From the National Tribune, 2/14/1884

Experience of an Ex-Prisoner - One of Thousands.


I was captured at Brandy Station, Va. , in a cavalry charge on the 11th of October, 1863 , with several more of my regiment - Captain C. A. Adams, of my company (H), and Captain Beeman and Lieutenant Hyde, of company B, 1st regiment, Vermont cavalry. The commissioned officers were seperated from the rest of us, of course, after capture, except Lieutenant Hyde, who died in Andersonville from the effects of vaccination with poisoned virus. Captain Adams escaped from Salisbury . From Brandy Station we walked six miles to Culpeper Court-House, arriving after night. The next morning we started for Richmond, staid one night and day in Libby, and then went into what was called the laundry building for a few days, and then to Pemberton prison. Small-pox broke out among us there. On the 17th of January, we were taken to Belle Isle; were there fifteen days in mid-winter without any shelter. The lieutenant in command of the camp said they had tents, but no tent poles. The cold, damp fog from the river, running with floating ice, made it necessary to walk most of the time - day and night - to keep warm, and many a brave comrade gave up in despair and died a sacrifice for the Nation he had volunteered to save. But this was not my portion, for I stood the hardships of Belle Isle until the 8(?)th of March, 1864, when they told us we were ordered to Richmond for exchange; but on the 10th we were put on cattle cars and started on our way to Andersonville, arriving at that place on the 13th of March. Captain Wirz ordered us in line, took names, company and regiment, and marched us to the stockade, where we found about 3,000 prisoners. We were formed into detachments and located south of the north gate, near the crossing of the stream. I was in Andersonville six months, and was bare-footed and bare-headed most of the time. I saw three men shot by the guard - two while dipping water under the dead-line and one who had turned over in his sleep under the dead-line. On the 10th of September I was sent to Savannah , where I was admitted in the hospital, crippled with scurvy and rheumatism so that I could not walk. On the 19th of November I was paroled, but had to be hauled in a wagon to the boat landing, where we took the steamer Beauregard down to Fort Pulaski , and went aboard the United States flag-boat, thence being transferred to the Baltic, and afterwards to the Blackstone, which brought us to Annapolis. Could our United States Senators and members of Congress look for one moment on the squad of living skeletons that left the hospital at Savannah on the 19th of November, 1864, for exchange - would they or could they, in justice to the brave defenders of the flag of our Union, refuse to cast their votes in favor of a liberal compensation for those who suffered that the Nation might live.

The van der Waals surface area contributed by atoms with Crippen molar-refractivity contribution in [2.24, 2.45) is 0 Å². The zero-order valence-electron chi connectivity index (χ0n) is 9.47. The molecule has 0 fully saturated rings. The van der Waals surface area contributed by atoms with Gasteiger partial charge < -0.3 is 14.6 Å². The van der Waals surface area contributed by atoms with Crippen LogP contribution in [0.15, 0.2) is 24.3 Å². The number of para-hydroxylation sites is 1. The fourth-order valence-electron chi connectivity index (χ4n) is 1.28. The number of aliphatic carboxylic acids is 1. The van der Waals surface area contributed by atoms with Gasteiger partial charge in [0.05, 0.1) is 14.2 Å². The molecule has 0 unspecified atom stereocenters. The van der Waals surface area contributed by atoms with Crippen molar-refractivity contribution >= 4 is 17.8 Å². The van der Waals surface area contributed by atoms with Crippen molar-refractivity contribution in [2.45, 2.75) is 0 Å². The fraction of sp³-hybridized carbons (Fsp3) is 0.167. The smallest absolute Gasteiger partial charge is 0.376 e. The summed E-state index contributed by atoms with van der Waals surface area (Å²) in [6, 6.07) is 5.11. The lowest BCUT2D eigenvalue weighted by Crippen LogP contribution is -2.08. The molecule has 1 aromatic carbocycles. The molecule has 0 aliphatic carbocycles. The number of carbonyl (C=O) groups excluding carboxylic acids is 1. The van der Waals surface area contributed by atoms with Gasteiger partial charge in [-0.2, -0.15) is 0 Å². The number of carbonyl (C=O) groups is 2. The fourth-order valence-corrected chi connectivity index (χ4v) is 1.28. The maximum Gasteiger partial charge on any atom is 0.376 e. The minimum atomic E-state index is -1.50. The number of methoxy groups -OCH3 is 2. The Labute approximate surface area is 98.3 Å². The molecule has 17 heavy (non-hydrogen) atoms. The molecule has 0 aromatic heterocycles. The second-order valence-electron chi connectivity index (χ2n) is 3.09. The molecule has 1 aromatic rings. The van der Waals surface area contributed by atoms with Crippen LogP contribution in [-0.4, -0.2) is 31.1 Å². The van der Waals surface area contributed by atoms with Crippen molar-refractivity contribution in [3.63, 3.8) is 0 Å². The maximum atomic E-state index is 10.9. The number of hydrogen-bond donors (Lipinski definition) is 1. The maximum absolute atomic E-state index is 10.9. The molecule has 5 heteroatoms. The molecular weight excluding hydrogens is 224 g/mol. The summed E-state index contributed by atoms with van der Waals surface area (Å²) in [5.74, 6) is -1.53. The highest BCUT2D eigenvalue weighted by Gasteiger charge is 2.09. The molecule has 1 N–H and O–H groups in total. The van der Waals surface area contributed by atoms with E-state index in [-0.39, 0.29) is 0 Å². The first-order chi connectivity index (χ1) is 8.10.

Private, Co. H, 1st Vt. Cav.

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